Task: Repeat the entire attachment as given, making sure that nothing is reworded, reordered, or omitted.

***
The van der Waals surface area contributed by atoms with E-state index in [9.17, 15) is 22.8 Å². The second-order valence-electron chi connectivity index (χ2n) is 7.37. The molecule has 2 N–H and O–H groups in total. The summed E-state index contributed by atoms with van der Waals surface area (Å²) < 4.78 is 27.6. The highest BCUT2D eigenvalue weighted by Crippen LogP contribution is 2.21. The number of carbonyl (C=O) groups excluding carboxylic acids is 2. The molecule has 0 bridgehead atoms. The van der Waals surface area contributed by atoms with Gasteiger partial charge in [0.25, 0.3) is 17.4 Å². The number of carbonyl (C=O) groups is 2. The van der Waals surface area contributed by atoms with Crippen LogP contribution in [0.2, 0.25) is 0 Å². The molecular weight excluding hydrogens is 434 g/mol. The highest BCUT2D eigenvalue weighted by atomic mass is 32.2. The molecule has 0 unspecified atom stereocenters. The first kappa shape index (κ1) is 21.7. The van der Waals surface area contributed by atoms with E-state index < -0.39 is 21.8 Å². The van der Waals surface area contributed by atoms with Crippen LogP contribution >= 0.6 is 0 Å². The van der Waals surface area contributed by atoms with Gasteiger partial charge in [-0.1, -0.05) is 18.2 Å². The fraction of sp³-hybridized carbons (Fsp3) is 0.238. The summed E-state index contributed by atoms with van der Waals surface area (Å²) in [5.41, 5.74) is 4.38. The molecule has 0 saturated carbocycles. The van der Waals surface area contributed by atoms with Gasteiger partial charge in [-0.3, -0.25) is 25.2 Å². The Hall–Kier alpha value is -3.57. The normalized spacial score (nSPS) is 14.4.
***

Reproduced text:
The van der Waals surface area contributed by atoms with E-state index in [9.17, 15) is 22.8 Å². The second-order valence-electron chi connectivity index (χ2n) is 7.37. The molecule has 2 N–H and O–H groups in total. The summed E-state index contributed by atoms with van der Waals surface area (Å²) < 4.78 is 27.6. The highest BCUT2D eigenvalue weighted by Crippen LogP contribution is 2.21. The number of carbonyl (C=O) groups excluding carboxylic acids is 2. The molecule has 0 bridgehead atoms. The van der Waals surface area contributed by atoms with Gasteiger partial charge in [0.25, 0.3) is 17.4 Å². The number of carbonyl (C=O) groups is 2. The van der Waals surface area contributed by atoms with Crippen LogP contribution in [0.2, 0.25) is 0 Å². The molecular weight excluding hydrogens is 434 g/mol. The highest BCUT2D eigenvalue weighted by atomic mass is 32.2. The molecule has 0 unspecified atom stereocenters. The first kappa shape index (κ1) is 21.7. The van der Waals surface area contributed by atoms with E-state index < -0.39 is 21.8 Å². The van der Waals surface area contributed by atoms with Crippen LogP contribution >= 0.6 is 0 Å². The van der Waals surface area contributed by atoms with Gasteiger partial charge in [-0.1, -0.05) is 18.2 Å². The fraction of sp³-hybridized carbons (Fsp3) is 0.238. The summed E-state index contributed by atoms with van der Waals surface area (Å²) in [5.41, 5.74) is 4.38. The molecule has 0 saturated carbocycles. The van der Waals surface area contributed by atoms with Gasteiger partial charge in [-0.3, -0.25) is 25.2 Å². The Hall–Kier alpha value is -3.57. The normalized spacial score (nSPS) is 14.4.